My composition for the WWI Memorial Concert, premiered April 25, 2018 at Gardner-Webb University.
On May 7, 1915, the RMS Lusitania was torpedoed by a German U-boat. The British ocean liner was on its way from New York to Liverpool and sank only 18 minutes after being hit - less than the length of two room rotations at tonight’s concert. Of the nearly 2,000 passengers on board more than 1,100 died, including 120 Americans.
Sea warfare was a crucial part of World War I, largely due to the first worldwide incorporation of submarines for both surveillance and surprise attack purposes. The synthesizers used in the piece represent the technological advances that led to such destruction. World War I was a new time for naval warfare - new ships and technologies such as dreadnought battleships, battlecruisers, submarines, radio, sonar, and torpedoes were all put into effect during the course of the war. Although death at sea had always been a terrible aspect of warfare, the recently-invented technology causing death painted the tragedy in a new light.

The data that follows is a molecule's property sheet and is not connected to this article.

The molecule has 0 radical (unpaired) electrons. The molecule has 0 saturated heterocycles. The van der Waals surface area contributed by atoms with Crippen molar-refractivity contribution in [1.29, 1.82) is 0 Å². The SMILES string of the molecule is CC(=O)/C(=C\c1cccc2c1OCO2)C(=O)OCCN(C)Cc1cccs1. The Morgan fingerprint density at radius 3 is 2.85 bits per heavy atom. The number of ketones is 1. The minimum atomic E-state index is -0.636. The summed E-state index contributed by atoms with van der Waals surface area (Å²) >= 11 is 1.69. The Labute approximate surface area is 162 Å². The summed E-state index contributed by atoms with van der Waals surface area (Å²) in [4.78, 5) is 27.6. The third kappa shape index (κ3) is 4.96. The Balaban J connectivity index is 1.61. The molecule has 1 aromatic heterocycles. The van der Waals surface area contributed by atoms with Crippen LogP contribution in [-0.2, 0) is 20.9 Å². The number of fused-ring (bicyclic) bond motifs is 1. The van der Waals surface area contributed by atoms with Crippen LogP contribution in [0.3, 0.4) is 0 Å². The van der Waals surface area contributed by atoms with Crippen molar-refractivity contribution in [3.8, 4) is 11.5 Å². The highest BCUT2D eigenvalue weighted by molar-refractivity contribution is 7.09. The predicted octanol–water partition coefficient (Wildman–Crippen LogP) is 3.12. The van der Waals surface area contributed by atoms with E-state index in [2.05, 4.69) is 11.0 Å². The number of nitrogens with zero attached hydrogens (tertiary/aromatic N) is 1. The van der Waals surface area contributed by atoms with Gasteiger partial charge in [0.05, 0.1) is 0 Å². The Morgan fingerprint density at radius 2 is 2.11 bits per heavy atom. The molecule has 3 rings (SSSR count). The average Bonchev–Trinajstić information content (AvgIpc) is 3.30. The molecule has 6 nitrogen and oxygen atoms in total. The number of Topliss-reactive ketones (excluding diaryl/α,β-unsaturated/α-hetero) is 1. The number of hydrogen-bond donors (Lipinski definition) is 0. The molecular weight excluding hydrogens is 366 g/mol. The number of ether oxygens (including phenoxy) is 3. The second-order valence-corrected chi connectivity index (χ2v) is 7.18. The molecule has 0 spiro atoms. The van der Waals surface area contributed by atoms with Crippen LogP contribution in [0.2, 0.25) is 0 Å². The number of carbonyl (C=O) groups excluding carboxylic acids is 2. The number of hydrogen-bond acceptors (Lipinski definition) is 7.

The Melancholy Waters Lie remembers the lives lost in the tragic sinking of the Lusitania, as well as the thousands who lost their lives in service to our country during naval warfare. The title of the piece comes from Edgar Allen Poe’s poem, “The City in the Sea,” which speaks of death and the sea as a final resting place. The piece was written in ‘ABA’ format. The ‘A’ sections are comprised of an original melody; its first appearance is quiet and reflective, while its recurrence is heroic, celebrating the bright future of our country made possible by the brave sacrifices of these men and women. The ‘B’ section incorporates a pensive arrangement of the Navy hymn, “Eternal Father, Strong To Save.” Throughout the piece, George Cohan’s popular song of the era, “Over There” is incorporated as a countermelody. The composer encourages the listener to quietly meditate on the lives lost in the First World War, and offer prayers for those who have been, or currently are, in service to our country - protecting and defending us just as they did one hundred years ago.